Living the life you’ve longed for means learning to trust yourself and your guidance to discern what is for you to do yourself, what is for you to do in community, and what is for others to do (or stop doing). It means learning that you are not broken or unlovable, that there is nothing wrong with you, and that you have permission to have the life you’ve always wanted. It means asking for help and support. It means showing up and taking action to make that life a physical reality.
It is not our guides’ job to intervene to make life more fair, or to even the playing field, or even to ensure that all human beings are treated with dignity. It’s not their job to intervene in our free will at all.
What they can do is remind us of the truth of our divine essence, help us experience what we came here to the planet to experience, and guide us to truly know authentic, messy, tear-stained love of self and others along the way.
Can you guess which of the following paid occupations I’ve NOT had?
1. Law clerk
2. Mental health counselor
That was…a trick question. I’ve had all of them. But I want to talk a bit about my work as a mental health counselor.
In the early 1990s, I was hired by a residential addiction treatment facility for women who were pregnant or had children under age three. My job was initially to create a relapse prevention program that offered additional resources and tools to residents who were survivors of trauma (most notably child and domestic abuse). I then began counseling these women, as an adjunct to other required therapy, on how they could cope with their manifestations of trauma instead of self-medicating.
In this facility, we focused on those who self-medicated with drugs or alcohol, but there are many more who self-medicate with shopping, gaming, gambling, sex, relationships, self-harm, food, exercise, and on and on. It was the beginning of trauma-informed addiction recovery there.
Fast-forward thirty years and I’ve healed decades of abuse I endured. I’ve raised two children to healthy, well-balanced adulthood. I’ve been through my own intense trauma treatment with EMDR (eye movement desensitization and reprocessing) and Somatic Experiencing®. I live a trauma-informed life.
I am not a mental health counselor anymore. I’m not licensed and I don’t practice therapy. I also don’t consider myself a healer. I do, however, offer coaching.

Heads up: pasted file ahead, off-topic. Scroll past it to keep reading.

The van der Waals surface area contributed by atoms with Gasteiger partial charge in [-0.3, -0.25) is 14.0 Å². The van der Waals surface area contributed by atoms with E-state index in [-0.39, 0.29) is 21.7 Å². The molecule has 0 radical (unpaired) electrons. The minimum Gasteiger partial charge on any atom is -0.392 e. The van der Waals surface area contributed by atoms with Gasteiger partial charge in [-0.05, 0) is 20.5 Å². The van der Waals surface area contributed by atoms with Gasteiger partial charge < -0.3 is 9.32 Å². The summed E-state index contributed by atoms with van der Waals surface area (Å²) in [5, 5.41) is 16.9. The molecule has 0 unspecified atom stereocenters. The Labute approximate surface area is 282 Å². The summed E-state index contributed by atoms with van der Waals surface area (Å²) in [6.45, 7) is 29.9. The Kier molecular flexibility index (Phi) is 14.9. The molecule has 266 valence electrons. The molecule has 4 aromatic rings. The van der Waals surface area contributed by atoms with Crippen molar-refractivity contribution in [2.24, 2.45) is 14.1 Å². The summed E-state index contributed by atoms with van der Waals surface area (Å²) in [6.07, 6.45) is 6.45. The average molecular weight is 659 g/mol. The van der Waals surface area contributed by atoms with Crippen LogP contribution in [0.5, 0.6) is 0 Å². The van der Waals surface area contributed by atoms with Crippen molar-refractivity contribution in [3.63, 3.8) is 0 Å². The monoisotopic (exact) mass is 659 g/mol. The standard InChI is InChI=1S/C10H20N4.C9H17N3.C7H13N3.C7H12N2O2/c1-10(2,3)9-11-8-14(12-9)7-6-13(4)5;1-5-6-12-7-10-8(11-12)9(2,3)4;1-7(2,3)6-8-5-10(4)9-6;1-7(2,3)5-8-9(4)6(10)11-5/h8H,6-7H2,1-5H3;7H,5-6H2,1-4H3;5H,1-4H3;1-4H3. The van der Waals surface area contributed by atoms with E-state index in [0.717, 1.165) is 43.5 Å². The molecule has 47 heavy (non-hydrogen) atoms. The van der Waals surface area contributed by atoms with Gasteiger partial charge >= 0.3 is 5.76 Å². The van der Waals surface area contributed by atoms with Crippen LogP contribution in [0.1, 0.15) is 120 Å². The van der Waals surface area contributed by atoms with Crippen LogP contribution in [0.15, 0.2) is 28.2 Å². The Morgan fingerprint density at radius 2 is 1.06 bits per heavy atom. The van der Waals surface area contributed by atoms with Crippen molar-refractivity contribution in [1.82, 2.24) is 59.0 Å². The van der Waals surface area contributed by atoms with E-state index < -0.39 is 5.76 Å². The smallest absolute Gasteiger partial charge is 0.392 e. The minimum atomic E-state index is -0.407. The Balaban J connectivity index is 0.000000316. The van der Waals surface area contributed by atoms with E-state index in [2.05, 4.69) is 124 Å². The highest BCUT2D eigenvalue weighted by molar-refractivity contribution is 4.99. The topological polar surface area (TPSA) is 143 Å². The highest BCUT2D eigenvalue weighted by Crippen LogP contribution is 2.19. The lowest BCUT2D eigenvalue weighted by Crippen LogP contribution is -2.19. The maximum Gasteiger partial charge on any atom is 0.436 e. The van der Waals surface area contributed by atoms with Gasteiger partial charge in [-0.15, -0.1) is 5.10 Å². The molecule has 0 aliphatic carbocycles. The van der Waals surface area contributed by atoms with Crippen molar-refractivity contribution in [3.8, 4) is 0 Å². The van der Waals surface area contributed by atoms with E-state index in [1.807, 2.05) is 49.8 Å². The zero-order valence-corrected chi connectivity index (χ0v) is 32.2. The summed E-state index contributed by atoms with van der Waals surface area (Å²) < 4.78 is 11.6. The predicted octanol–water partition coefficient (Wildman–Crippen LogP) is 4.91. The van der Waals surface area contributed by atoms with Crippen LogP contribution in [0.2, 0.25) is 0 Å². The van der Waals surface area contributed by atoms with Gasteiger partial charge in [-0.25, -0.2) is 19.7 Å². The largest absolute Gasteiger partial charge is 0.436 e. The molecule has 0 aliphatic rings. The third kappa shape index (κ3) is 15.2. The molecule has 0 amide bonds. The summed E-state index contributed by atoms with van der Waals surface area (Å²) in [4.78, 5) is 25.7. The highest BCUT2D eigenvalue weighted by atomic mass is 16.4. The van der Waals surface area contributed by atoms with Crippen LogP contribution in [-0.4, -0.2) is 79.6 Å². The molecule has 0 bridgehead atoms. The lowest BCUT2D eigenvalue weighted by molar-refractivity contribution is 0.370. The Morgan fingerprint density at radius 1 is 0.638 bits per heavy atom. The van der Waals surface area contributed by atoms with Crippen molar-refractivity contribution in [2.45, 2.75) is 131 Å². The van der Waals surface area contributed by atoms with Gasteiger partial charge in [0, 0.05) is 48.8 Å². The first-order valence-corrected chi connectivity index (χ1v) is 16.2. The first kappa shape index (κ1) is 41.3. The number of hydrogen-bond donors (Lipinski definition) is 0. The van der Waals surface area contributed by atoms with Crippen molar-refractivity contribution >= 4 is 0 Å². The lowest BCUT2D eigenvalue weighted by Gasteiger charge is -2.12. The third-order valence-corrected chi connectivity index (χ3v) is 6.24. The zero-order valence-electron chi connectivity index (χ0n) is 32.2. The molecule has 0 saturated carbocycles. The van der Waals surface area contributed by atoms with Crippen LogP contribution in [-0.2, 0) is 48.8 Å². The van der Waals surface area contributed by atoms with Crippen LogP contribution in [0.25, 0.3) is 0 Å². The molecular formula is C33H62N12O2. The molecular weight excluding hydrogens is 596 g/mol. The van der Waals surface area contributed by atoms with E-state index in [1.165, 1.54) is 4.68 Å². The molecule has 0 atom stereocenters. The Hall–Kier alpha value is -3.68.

What’s the difference?
Here’s my take:
A therapist helps a person heal their present by addressing what led them to this point (e.g.: trauma, core beliefs, emotional avoidance, etc.). Especially in clinical settings, it requires a “problem/ solution with measurable progress” paradigm. It is the surgery of the psyche, going after the root of the issue.
A coach helps a person change their present by addressing their thoughts, beliefs, and actions in the present moment and moving forward. It can operate as both problem/solution and also support/ celebration/accountability. This is the physical therapy of the psyche.
A healer helps a person change their present by addressing their energetic and physical health in the moment and moving forward. This is the medicine of the psyche.
While there are some overlaps, they largely have their own areas of focus.
When I’m coaching, we honor the past and acknowledge that it has an impact, sometimes profound. But we don’t go digging for it. We don’t go back to the past to try to heal it. That’s for therapy, which I usually recommend be trauma-informed.
Instead, we focus on the now. And that’s where intuition and soul guides—mine and yours—come in. Because guides can see patterns and what can happen if you continue to engage in the same patterns of thought, belief, and behavior. (Some humans, including me, can do that too. Guides are better at it.)
If you’ll pardon a food metaphor, you’ve been picking at a plate of rubber chicken, cold lima beans, and undercooked Brussels sprouts for a lot of your life, because that’s what other people told you that you were supposed to want. That’s the life that would please others. It doesn’t please you.
You want a plate of, well, your ideal meal. Food that makes your taste buds come alive and your brain sing with dopamine. Some people—and sometimes society in general—have told you that you can’t have that ideal meal because of who you are, or because of your race, your income, your religion, your sexuality, your gender, your job, your weight, your intelligence, your mental or physical health, or something else.
Working with your guides and/or your intuition is the fork or spoon (no sporks here) that is going to get that ideal meal to your mouth, bite by divine bite. (Usually not all at once; divine stomachaches are not a walk in the park.)
And I offer more than one-on-one coaching, because not everyone is into that. I’ve been writing articles for years on these topics, and I have a new book coming out later this year: 10 Things Your Soul Guides Want You to Know: Especially if You Have Anxiety, Depression, Chronic Pain, or PTSD* *With arguments and questions from a human with all four
If you’re at all interested in any of this, sign up for my weekly email list, with informative articles, resources, book updates, fun with guides, and more: https://bit.ly/SheynaGalyanNews